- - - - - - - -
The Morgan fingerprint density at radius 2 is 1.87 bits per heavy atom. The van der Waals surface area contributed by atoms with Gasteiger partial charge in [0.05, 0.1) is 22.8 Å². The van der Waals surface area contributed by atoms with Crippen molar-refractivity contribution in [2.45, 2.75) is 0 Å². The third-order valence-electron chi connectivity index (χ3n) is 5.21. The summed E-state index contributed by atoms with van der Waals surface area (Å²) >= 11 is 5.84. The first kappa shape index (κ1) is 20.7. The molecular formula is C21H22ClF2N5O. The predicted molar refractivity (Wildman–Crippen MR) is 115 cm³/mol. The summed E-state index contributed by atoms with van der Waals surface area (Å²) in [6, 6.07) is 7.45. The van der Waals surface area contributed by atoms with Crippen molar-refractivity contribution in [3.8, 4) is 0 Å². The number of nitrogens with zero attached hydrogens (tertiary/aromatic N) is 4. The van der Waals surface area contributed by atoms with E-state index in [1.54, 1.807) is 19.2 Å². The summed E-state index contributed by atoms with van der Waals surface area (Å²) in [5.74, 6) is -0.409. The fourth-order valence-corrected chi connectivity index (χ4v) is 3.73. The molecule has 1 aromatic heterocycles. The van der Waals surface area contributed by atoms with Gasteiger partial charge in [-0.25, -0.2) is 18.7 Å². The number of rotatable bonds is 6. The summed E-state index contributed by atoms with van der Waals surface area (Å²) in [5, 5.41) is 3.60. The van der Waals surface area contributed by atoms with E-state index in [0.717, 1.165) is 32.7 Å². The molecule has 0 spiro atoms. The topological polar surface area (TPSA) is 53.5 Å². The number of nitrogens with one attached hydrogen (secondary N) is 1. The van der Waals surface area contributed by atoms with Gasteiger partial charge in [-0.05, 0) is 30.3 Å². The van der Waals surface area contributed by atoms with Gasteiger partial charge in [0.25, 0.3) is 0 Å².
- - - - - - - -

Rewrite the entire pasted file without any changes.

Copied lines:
The Morgan fingerprint density at radius 2 is 1.87 bits per heavy atom. The van der Waals surface area contributed by atoms with Gasteiger partial charge in [0.05, 0.1) is 22.8 Å². The van der Waals surface area contributed by atoms with Crippen molar-refractivity contribution in [2.45, 2.75) is 0 Å². The third-order valence-electron chi connectivity index (χ3n) is 5.21. The summed E-state index contributed by atoms with van der Waals surface area (Å²) >= 11 is 5.84. The first kappa shape index (κ1) is 20.7. The molecular formula is C21H22ClF2N5O. The predicted molar refractivity (Wildman–Crippen MR) is 115 cm³/mol. The summed E-state index contributed by atoms with van der Waals surface area (Å²) in [6, 6.07) is 7.45. The van der Waals surface area contributed by atoms with Crippen molar-refractivity contribution in [3.8, 4) is 0 Å². The number of nitrogens with zero attached hydrogens (tertiary/aromatic N) is 4. The van der Waals surface area contributed by atoms with E-state index in [1.54, 1.807) is 19.2 Å². The summed E-state index contributed by atoms with van der Waals surface area (Å²) in [5.74, 6) is -0.409. The fourth-order valence-corrected chi connectivity index (χ4v) is 3.73. The molecule has 1 aromatic heterocycles. The van der Waals surface area contributed by atoms with Gasteiger partial charge in [-0.25, -0.2) is 18.7 Å². The number of rotatable bonds is 6. The summed E-state index contributed by atoms with van der Waals surface area (Å²) in [5, 5.41) is 3.60. The van der Waals surface area contributed by atoms with E-state index in [0.717, 1.165) is 32.7 Å². The molecule has 0 spiro atoms. The topological polar surface area (TPSA) is 53.5 Å². The number of nitrogens with one attached hydrogen (secondary N) is 1. The van der Waals surface area contributed by atoms with Gasteiger partial charge in [-0.05, 0) is 30.3 Å². The van der Waals surface area contributed by atoms with Gasteiger partial charge in [0.25, 0.3) is 0 Å².